Tag Archives: apache

How to install Apache HTTP Server service script

Recently, after some software and hardware changes, I was forced to rebuild a CentOS 6.5-based virtual machine.  Because the CentOS repository does not include Apache HTTP Server 2.4, and I’m not a big fan of third-party repositories, I decided to compile httpd from source.  When compiling the HTTP server from source, the system administrator is not provided with any service management script; thus, I began my search.

I found a simple service script in an archived version of an old Red Hat user guide, which made things a little easier.

# Startup script for the Apache Web Server
# chkconfig: 345 85 15
# description: Apache is a World Wide Web server.  It is used to serve 
#	       HTML files and CGI.
# processname: httpd
# pidfile: /var/run/httpd.pid
# config: /etc/httpd/conf/httpd.conf

# Source function library.
. /etc/rc.d/init.d/functions

# See how we were called.
case "$1" in
echo -n "Starting httpd: "
daemon httpd -DSSL
touch /var/lock/subsys/httpd
echo -n "Shutting down httpd: "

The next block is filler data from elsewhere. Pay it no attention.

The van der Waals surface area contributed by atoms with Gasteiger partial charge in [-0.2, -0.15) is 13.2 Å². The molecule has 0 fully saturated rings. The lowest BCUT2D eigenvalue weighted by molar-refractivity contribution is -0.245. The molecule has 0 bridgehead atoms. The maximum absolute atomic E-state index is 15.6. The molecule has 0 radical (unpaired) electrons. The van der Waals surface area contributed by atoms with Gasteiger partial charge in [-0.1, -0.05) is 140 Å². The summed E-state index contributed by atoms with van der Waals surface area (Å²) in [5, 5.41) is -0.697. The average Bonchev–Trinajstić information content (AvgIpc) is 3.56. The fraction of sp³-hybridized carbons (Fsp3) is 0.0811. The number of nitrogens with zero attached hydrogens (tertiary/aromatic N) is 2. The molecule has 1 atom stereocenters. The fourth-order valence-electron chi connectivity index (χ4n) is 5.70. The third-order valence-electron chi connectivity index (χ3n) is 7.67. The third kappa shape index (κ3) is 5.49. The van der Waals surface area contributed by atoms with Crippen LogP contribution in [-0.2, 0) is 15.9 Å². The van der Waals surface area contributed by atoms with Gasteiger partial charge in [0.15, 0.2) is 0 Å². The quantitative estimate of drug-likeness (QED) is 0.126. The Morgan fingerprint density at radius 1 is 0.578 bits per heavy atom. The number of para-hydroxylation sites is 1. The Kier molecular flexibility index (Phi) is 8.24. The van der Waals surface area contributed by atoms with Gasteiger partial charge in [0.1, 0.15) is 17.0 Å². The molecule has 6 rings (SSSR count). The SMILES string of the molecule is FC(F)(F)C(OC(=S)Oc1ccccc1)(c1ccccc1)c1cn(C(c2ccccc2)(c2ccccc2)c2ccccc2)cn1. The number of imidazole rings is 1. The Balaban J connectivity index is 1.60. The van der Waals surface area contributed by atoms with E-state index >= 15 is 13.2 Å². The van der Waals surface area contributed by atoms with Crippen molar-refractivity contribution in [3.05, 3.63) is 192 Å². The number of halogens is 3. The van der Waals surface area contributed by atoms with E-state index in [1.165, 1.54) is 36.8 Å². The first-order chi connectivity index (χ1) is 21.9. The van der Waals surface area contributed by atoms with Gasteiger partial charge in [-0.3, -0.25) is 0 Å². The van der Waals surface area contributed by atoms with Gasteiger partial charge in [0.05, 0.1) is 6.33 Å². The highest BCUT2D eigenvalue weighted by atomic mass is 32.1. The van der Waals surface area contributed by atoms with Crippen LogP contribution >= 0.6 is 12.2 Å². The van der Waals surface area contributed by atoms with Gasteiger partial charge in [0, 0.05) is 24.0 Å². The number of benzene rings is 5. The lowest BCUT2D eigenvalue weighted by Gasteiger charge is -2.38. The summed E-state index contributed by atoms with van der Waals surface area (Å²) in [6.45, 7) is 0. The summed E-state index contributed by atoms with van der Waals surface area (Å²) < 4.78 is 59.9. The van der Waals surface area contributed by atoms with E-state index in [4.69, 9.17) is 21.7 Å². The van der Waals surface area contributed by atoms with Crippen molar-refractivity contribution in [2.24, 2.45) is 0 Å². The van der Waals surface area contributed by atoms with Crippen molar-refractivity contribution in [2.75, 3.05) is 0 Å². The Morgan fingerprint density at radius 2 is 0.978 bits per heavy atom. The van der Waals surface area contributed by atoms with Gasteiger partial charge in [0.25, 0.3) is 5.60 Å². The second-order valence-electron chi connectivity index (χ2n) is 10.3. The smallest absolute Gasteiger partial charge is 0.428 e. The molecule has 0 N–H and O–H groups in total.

killproc httpd
rm -f /var/lock/subsys/httpd
rm -f /var/run/httpd.pid
status httpd
$0 stop
$0 start
echo -n "Reloading httpd: "
killproc httpd -HUP
echo "Usage: $0 {start|stop|restart|reload|status}"
exit 1

exit 0

To create the service script file, follow these directions:

# Create httpd script
touch /etc/init.d/httpd

# Upload, or copy and paste the script contents
nano /etc/init.d/httpd

# Set desired permissions
chmod 0755 /etc/init.d/httpd

# Start httpd on boot, if desired
chkconfig --add httpd
chkconfig httpd on

Upon careful review, you’ll notice the service script assumes that the httpd binary is globally accessible.  Under my minimal CentOS installation, httpd was installed in /usr/local/apache2. While there are more than a few methods for accomplishing this goal, we’ll use a symbolic link.

# Create symbolic link to apachectl
ln -s /usr/local/apache2/bin/apachectl /usr/sbin/httpd

After that, I executed the script which caused a “bad interpreter” error.

[root@localhost]# /etc/init.d/httpd